Ghanaian research centre partners Swedish University to transform agric sector

WEST AFRICA – The West Africa Centre for Crop Improvement (WACCI), has entered into a partnership with Swedish University of Agricultural Sciences (SLU) and other research institutions to bolster growth in the agriculture sector.

The partnership seeks to catalyse agriculture intensification and economic transformation by addressing issues concerning crop and soil health in Ghana, Nigeria and Burkina Faso.

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Other key partners include Syngenta Foundation for Sustainable Agriculture (SFSA) and research institutions across the sub-Saharan Africa.

The Syngenta Foundation is a non-profit organisation that seeks to create value for resource small farmers in developing countries through innovation in sustainable agriculture and the activation of value chains.

According to WACCI, a partnership between the University of Ghana (UG) and Cornell University, USA and Alliance for a Green Revolution in Africa (AGRA), the initiative will be coordinated from the University of Ghana.

The initiative is aimed at addressing issues related to the food security objectives through sustainable crop production intensification and the delivery of research outputs for direct yield improvements on-farm.

“The challenge to be surmounted through this initiative is to empower and support African farmers to increase farm yields of key food security crops,” WACCI said in a statement.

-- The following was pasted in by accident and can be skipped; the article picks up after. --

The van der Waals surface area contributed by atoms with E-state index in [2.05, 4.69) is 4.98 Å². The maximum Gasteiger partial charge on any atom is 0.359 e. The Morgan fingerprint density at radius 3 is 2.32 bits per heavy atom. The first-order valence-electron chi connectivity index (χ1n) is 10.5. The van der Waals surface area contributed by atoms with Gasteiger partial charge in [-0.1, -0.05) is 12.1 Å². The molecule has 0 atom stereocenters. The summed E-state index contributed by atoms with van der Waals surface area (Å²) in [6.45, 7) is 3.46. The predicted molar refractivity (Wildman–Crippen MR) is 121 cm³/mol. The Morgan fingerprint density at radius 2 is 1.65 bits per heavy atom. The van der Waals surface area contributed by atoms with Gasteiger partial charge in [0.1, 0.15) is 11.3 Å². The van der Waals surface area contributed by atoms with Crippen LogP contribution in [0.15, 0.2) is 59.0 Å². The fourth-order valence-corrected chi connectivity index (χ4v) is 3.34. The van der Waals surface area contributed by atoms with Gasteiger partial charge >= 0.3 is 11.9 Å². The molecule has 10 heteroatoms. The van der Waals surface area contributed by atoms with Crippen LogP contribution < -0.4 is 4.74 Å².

“Farmers will be trained through some participatory approaches such as farmer field schools, value chain workshops and exposed to the use of superior germplasm/improved seeds that are adaptable to the changing climates, tolerant to abiotic stresses with resistance to prevailing pests and diseases.

WACCI underscored the need to empower farmers across the continent noting that this requires the development of resources necessary for breeding efficiency.

The centre said that this can be achieved through “effective genetic resource management, pre-breeding, and mapping and introgression of genes of agronomic importance into farmer preferred varieties.

“Tracer studies on prevailing farm yields will be carried out and yields compared with baseline data collected on same farms owned by the same farmers before the farmer field schools and value chains workshops.”

As part of its efforts to support investments in the agriculture sector, the Syngenta Foundation in partnership with AGRA has launched a six-year US$60 million funding scheme to private seed companies in Ghana.

This program seeks to address the funding gap in seed companies to enhance production of improved seeds.

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